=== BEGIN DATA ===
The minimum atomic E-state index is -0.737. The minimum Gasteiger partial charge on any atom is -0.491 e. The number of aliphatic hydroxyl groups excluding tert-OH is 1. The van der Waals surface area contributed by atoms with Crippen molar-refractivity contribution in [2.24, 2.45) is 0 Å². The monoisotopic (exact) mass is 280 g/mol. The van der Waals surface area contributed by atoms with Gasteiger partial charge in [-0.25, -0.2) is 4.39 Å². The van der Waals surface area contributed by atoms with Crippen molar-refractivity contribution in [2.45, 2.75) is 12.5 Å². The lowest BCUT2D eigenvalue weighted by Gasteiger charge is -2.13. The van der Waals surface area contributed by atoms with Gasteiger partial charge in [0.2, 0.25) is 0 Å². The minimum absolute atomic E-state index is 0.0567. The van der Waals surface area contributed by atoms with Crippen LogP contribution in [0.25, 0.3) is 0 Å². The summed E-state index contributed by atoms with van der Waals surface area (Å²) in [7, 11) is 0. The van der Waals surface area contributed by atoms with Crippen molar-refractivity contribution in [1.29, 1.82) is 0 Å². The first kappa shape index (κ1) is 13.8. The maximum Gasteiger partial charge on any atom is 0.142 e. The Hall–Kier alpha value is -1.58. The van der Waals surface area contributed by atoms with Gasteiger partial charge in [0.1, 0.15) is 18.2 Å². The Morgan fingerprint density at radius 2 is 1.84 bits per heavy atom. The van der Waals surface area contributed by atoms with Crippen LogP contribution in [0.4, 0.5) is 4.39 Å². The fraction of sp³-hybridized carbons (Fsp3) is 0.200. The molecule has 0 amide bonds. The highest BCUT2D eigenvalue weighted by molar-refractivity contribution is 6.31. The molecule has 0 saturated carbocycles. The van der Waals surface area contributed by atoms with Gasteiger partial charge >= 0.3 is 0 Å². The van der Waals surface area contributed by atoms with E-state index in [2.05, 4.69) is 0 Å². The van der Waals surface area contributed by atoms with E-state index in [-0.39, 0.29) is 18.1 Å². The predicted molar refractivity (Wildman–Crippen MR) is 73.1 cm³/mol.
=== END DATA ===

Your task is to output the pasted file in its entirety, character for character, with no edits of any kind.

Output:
The minimum atomic E-state index is -0.737. The minimum Gasteiger partial charge on any atom is -0.491 e. The number of aliphatic hydroxyl groups excluding tert-OH is 1. The van der Waals surface area contributed by atoms with Crippen molar-refractivity contribution in [2.24, 2.45) is 0 Å². The monoisotopic (exact) mass is 280 g/mol. The van der Waals surface area contributed by atoms with Gasteiger partial charge in [-0.25, -0.2) is 4.39 Å². The van der Waals surface area contributed by atoms with Crippen molar-refractivity contribution in [2.45, 2.75) is 12.5 Å². The lowest BCUT2D eigenvalue weighted by Gasteiger charge is -2.13. The van der Waals surface area contributed by atoms with Gasteiger partial charge in [0.2, 0.25) is 0 Å². The minimum absolute atomic E-state index is 0.0567. The van der Waals surface area contributed by atoms with Crippen LogP contribution in [0.25, 0.3) is 0 Å². The summed E-state index contributed by atoms with van der Waals surface area (Å²) in [7, 11) is 0. The van der Waals surface area contributed by atoms with Crippen molar-refractivity contribution in [1.29, 1.82) is 0 Å². The first kappa shape index (κ1) is 13.8. The maximum Gasteiger partial charge on any atom is 0.142 e. The Hall–Kier alpha value is -1.58. The van der Waals surface area contributed by atoms with Gasteiger partial charge in [0.1, 0.15) is 18.2 Å². The Morgan fingerprint density at radius 2 is 1.84 bits per heavy atom. The van der Waals surface area contributed by atoms with Crippen LogP contribution in [0.4, 0.5) is 4.39 Å². The fraction of sp³-hybridized carbons (Fsp3) is 0.200. The molecule has 0 amide bonds. The highest BCUT2D eigenvalue weighted by molar-refractivity contribution is 6.31. The molecule has 0 saturated carbocycles. The van der Waals surface area contributed by atoms with Gasteiger partial charge >= 0.3 is 0 Å². The van der Waals surface area contributed by atoms with E-state index in [2.05, 4.69) is 0 Å². The van der Waals surface area contributed by atoms with E-state index in [-0.39, 0.29) is 18.1 Å². The predicted molar refractivity (Wildman–Crippen MR) is 73.1 cm³/mol.